‘+15 Insults in Japanese and japanese swear words
20 de January de 2022
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Lesson 1: Greetings in Japanese | Japanese Expressions

Let’s start with these new step by step lessons, in this one we will learn Japanese greetings and Japanese expressions.

Phrases when you meet someone Japanese | Hello in Japanese

When you meet or leave someone, the first thing to do is to say hello in Japanese:

  • Hello (こんにちは Konnichiwa).
    Pronounce “n” and “ni” separately. It is something like “kon-nichiwa”.
  • Good morning. (おはよう ございます Ohayō gozaimasu).
    The last vowel “u” is not pronounced clearly. It is like “gozaimas”.

Informal good morning style: ( おはよう Ohayō).

  • Good evening. (こんばんは Konbanwa).
    It is used at the beginning of the conversation, not at the end.
  • Good night. (おやすみなさい Oyasuminasai).
    good night style: (おやすみ Oyasumi).
  • Goodbye. ( さようなら Sayōnara).
    In general, it is used when people are not going to see each other for some time, not to say a see you tomorrow.

Informal style of goodbye in Japanese: Sayonara. (short ‘o’ after ‘y’).

hello in Japanese
Hello in Japanese

How to say see you in Japanese | How to say see you tomorrow in Japanese

Let’s see how to say see you in Japanese or how to say see you tomorrow in Japanese:

  • See you around. (でわ また Dewa mata).
  • See you tomorrow. ( でわ また 明日 Dewa mata ashita).
  • See you next week. (でわ また 来週 Dewa mata raishū).
    • dewa: well, now more or less, well
    • mata: again

How to say thank you in Japanese | Saying thank you in Japanese

Let’s see how to say thank you in Japanese, or when thanking or apologizing to someone.

  • Thank you. (ありがとう ございますArigatō gozaimasu). Last vowel “u” is not pronounced gozaimas(u)
  • Thank you very much. (どうも ありがとう ございます Dōmo arigatō gozaimasu).
  • Thank you. (past) (ありがとう ございました Arigatō gozaimashita). (When you say thank you for everything that has been done so far or for something that has already happened).
  • Thank you. (どうも Dōmo).

Dōmo arigatō gozaimasu.: Used to emphasize.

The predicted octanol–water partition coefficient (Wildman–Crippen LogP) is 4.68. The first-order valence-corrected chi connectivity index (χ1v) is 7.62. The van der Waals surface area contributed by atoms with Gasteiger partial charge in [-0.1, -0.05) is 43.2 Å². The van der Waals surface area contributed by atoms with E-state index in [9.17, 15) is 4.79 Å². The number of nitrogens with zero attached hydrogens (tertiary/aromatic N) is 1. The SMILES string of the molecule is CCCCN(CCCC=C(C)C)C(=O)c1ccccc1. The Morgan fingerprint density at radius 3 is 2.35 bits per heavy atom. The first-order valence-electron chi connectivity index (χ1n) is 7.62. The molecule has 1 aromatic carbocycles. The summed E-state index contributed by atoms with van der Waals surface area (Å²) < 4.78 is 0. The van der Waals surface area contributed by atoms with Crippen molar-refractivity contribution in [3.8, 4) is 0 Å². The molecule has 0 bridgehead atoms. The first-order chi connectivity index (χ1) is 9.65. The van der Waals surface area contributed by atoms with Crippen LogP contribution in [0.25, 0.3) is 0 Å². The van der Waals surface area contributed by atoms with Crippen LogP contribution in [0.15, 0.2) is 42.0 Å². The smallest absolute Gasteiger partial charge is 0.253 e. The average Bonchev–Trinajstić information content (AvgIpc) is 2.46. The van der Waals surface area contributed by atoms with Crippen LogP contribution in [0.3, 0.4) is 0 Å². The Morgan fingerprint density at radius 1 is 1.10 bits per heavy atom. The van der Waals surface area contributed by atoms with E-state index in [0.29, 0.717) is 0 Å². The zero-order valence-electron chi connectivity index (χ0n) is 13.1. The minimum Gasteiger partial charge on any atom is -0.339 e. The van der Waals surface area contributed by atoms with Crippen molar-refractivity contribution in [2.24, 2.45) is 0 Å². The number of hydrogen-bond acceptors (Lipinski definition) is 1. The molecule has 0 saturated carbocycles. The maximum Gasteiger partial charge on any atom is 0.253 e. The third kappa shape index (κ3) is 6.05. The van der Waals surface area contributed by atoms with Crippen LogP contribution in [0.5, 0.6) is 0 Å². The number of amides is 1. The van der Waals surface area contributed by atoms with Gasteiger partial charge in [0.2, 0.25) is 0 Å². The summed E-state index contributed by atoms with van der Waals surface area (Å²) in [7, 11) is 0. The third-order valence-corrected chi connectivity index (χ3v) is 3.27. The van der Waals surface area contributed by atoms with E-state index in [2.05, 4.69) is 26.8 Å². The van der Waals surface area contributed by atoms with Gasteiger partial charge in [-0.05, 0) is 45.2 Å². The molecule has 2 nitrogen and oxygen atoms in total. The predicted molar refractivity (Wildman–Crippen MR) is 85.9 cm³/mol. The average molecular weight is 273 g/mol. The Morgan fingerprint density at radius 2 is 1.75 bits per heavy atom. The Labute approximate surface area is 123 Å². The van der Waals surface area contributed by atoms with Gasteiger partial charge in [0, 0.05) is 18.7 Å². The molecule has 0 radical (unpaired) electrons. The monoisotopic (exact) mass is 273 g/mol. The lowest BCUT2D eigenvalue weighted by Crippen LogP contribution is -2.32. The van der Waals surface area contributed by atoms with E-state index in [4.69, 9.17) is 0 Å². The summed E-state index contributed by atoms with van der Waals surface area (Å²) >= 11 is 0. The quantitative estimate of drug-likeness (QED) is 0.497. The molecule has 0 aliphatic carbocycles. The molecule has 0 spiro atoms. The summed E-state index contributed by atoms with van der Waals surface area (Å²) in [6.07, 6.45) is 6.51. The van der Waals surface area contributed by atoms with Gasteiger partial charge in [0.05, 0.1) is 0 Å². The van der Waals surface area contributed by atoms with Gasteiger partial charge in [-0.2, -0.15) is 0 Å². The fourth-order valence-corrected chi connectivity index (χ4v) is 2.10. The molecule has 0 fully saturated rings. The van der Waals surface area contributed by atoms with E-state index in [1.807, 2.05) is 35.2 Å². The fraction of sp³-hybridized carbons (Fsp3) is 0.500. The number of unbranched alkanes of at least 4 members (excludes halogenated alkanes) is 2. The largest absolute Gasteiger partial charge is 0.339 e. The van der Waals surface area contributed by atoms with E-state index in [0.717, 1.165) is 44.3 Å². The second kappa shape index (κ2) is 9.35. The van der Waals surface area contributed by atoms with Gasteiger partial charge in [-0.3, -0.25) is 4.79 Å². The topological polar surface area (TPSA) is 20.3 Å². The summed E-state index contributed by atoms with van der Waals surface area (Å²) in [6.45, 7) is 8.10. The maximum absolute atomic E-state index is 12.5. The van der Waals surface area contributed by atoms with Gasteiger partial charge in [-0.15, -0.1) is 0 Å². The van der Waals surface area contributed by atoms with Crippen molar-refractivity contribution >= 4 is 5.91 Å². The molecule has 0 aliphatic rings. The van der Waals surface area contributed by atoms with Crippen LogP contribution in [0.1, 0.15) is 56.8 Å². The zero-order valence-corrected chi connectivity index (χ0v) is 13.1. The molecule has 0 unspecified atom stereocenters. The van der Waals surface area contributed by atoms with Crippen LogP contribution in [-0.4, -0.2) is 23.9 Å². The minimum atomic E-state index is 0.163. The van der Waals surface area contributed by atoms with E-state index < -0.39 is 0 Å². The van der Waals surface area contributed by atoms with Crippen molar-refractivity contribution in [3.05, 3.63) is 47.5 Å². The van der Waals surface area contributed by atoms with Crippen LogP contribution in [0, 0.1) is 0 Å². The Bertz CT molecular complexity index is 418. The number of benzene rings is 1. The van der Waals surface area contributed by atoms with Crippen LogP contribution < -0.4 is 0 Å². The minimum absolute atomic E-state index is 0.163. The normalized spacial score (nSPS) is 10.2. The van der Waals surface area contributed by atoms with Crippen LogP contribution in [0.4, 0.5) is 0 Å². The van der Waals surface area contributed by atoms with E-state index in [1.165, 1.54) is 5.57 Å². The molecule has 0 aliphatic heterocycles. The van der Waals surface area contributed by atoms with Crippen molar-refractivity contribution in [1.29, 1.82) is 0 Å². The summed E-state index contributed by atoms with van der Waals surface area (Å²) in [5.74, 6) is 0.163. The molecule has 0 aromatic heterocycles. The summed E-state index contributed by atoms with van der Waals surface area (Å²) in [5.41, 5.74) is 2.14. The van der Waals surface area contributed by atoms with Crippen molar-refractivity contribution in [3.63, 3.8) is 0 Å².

Arigatō gozaimashita.: To thank for something in the past.

Dōmo.: To thank you for a small favor.

Informal style: (ありがとう Arigatō).

thank you in Japanese
Thank you in Japanese
  • You are welcome. (どういたしまして Dōitashimashite).
  • Do not mention it. (いいえ iie).
    iie. (literally meaning “No”) can also be used with the rising accent if it is no big deal.
  • Excuse me. (すみません Sumimasen). It is used when talking to someone, and to apologize for small faults (I’m sorry).
  • Yes. (はい Hai). Hai can be used to answer someone’s call.


Apologizing in Japanese | Saying sorry in Japanese

Let’s see how to apologize in Japanese or ask for forgiveness in Japanese:

  • Sorry. (ごめんなさい Gomennasai).
  • Sorry. (どうもすみません Dōmo sumimasen).
  • Don’t be sorry. (いいえ iie).
  • Sorry (どうも すみません Dōmo sumimasen). Also used. It sounds more polite.

In response, you can use いいいえ iie. if it’s not a big deal and Doiteshimashite どいてしまして if it caused you some trouble or has cost you some effort.


What to say before eating in Japanese | Japanese food phrases | itadakimasu

Let’s see what to say before eating in Japanese, or some food phrases in Japanese: When you start or finish eating:

  • (before lunch) (頂きます Itadakimasu).
    Literally means “I accept (the food)”. It is used when you start eating as a signal “Let’s get started”.
Japanese Food Phrases: Itadakimasu

You can say this to the person who invites you to the meal.

  • (after lunch) (ごちそうさまでした Gochisōsamadeshita).
    Literally means “It has been a wonderful feast”. It is used when you finish eating.

You can say this to thank the person who has treated you to the meal. In this course, all Japanese words and phrases are shown in Rōmaji (Roman alphabet) and kana (hiragana katakana) and Kanji.

Basic rules of Japanese | How to address a person in Japanese

How to address a person in Japanese: How to address a person in Japanese: In general, “san” is added after the last name.

For example, Tanaka-san is Tanaka-san. But for foreigners (Westerners), people add san after first names, such as Paul-san or Richard-san.

Except in the case of close relatives, people address almost everyone with san, if you want to see how to use it well look at the link I left above about Japanese honorifics…